Title: The Second Wife Author: Brenda Chapman Reviewer: Devin Malakoff The Second Wife is a book that would be ideal for both men and women. Gwen Lake is a forty five year old Duluth, Minnesota police officer with a desk job, an ex-husband, and a future that looks dismal. A year after her divorce, and more out of boredom and curiosity than anything else, she agrees to a meeting with her ex’s new wife. She has no idea that the encounter will lead to murder. She goes from a boring existence to managing a full catastrophe. This was my favorite book in the Rapid Read series. The story is compelling, and you could make the lead character either male or female, and it’s still a good read that is believable. I think with this storyline you’ll come away that it is better to move on with life, and leave well enough alone. I would recommend this book.
Title: The Spider Bites Author: Medora Sale Reviewer: Devin Malakoff The Spider Bite is a story about a character Rick Montoya. He has been falsely accused, and comes back to the city he left to try and clear his name. Upon his arrival he gets a rude welcome when his apartment goes up in flames. There was a person living in it, and he spends a lot of time figuring out if the fire was meant for him or the person in it. This is a confusing plot for a rapid read book. The story bogs down with too many questions, and characters. In a rapid read it’s better to keep things light, and stick to stereotypes move the plot forward. I finished it, but I didn’t enjoy it. This is the type of story that would be best if it was fleshed out into a full novel.
Title: And Everything Nice Author: Kim Moritsugu Reviewer: Devin Malakoff And Everything Nice, is a good rapid read story. I like the lead character named Stephanie. For whatever reason when a story has a schlep that is minding his or her business, and is thrown into a calamity. I’m drawn to those types of stories. The lead character Stephanie manages a clothing store and lives with her Mom in the same house she grew up in. Looking for a change she joins a local community rock choir and meets a local TV personality Anna Rai. They become good friends, and the plot revolves around Anna’s diary going missing ending up in the hands of a blackmailer. The two then work to trap the person who took it. It’s a good story, but I had to wonder who actually keeps a diary in the written form anymore. I mean I grew up in the early 90’s and even Doogie Howser was typing his thoughts into a computer. I got past that detail, and enjoyed the story. I’m sure most people will too.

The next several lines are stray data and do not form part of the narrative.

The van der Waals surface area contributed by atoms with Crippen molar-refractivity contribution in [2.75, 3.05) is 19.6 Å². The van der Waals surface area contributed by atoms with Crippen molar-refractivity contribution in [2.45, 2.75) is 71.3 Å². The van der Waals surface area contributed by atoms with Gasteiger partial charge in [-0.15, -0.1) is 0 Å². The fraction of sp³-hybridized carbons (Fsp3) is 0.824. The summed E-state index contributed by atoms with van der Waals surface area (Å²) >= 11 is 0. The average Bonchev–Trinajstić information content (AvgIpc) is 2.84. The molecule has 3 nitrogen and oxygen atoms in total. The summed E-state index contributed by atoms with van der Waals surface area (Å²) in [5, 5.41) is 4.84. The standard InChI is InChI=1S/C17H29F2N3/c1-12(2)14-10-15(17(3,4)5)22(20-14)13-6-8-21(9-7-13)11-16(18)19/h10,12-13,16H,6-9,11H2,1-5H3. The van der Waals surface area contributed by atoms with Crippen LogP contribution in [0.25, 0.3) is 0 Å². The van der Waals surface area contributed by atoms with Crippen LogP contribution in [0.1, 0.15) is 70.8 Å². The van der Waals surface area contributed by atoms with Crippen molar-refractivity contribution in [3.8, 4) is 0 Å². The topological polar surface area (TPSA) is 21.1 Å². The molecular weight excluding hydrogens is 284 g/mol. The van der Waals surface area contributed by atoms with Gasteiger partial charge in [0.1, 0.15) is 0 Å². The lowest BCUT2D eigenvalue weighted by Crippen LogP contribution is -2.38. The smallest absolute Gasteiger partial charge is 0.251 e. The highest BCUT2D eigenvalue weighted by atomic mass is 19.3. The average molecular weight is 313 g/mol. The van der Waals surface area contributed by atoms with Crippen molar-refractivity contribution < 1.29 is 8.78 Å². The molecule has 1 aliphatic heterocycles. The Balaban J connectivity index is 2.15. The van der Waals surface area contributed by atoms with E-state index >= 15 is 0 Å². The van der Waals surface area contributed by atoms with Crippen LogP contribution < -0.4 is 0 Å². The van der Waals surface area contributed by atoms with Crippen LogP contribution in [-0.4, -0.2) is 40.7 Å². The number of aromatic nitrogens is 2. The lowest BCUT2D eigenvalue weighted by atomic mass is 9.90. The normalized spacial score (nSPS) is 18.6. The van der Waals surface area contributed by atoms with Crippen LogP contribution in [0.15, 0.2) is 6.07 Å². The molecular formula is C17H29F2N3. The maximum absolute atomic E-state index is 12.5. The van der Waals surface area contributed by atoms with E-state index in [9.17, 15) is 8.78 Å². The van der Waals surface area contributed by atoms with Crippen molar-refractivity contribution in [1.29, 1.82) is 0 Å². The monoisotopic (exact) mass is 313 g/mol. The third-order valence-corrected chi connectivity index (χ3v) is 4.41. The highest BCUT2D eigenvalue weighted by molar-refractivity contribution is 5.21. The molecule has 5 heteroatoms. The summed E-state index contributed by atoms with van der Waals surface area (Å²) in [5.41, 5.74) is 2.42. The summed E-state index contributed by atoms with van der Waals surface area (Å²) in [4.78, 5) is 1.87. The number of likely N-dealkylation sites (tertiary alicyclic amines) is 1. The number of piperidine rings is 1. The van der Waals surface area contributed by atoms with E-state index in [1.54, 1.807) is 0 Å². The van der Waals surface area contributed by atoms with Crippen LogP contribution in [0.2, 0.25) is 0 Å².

Check out these and other great titles from Orca Book Publishers Canada, Rapid Reads Collection at www.orcabook.com !
National Backyard Games Week, May 23 â€“May 29.
Contact Us: Hilary Dahnke, Executive Director Regina Literacy Network Phone: (306) 569-1368 Cell: (306) 551-7532 Blackberry Pin: 30E38BE3 April Dahnke, Executive Director Balcarres Communities Literacy Network Phone: (306) 334-3630 Cell: (206) 531-7150 BlackBerry Pin: 30E38C1F
Contact us about our Learner Link at email@example.com Fax: (306) 569-1360 Website:www.literacyhub.ca
Kickball This old-time favourite is a great game for kids of all ages. The rules for kickball are similar to baseball, except instead of hitting the ball, you have to--you guessed it--kick it. Wiffle Ball Wiffle ball is played much the same as baseball, except the bat and ball are made out of lightweight plastic, making it easier and safer for little ones to play. Ideally, you want nine people on each team, one for each position in the field, but this can be altered to suit any size team. Freeze Tag Who hasn't played freeze tag? Not only can an unlimited number of kids play, it's also a great way to expend a little pent-up energy! So round up all the kids you can find, and designate one person to be "it." Whoever is "it" chases the other kids around, trying to tag them. If a child is tagged, he must freeze in place until another child who isn't "it" unfreezes him by tagging him again. Keep playing
until everyone is exhausted, but just remember to switch whoever is "it" from time to time to make it a fair game. Dodge Ball Dodge ball can be a blast, as long as you use soft balls that won't sting when you get hit (and it's best to keep the younger kids out of this one). Split your group of kids into two teams, and then go to town throwing the balls at each other. When someone is hit, he is "out" and sits down. If someone catches an offending ball, the thrower is out. The game continues until all members of one team are eliminated.
For more great backyard games, visit our source: www.familyeducation.com ...8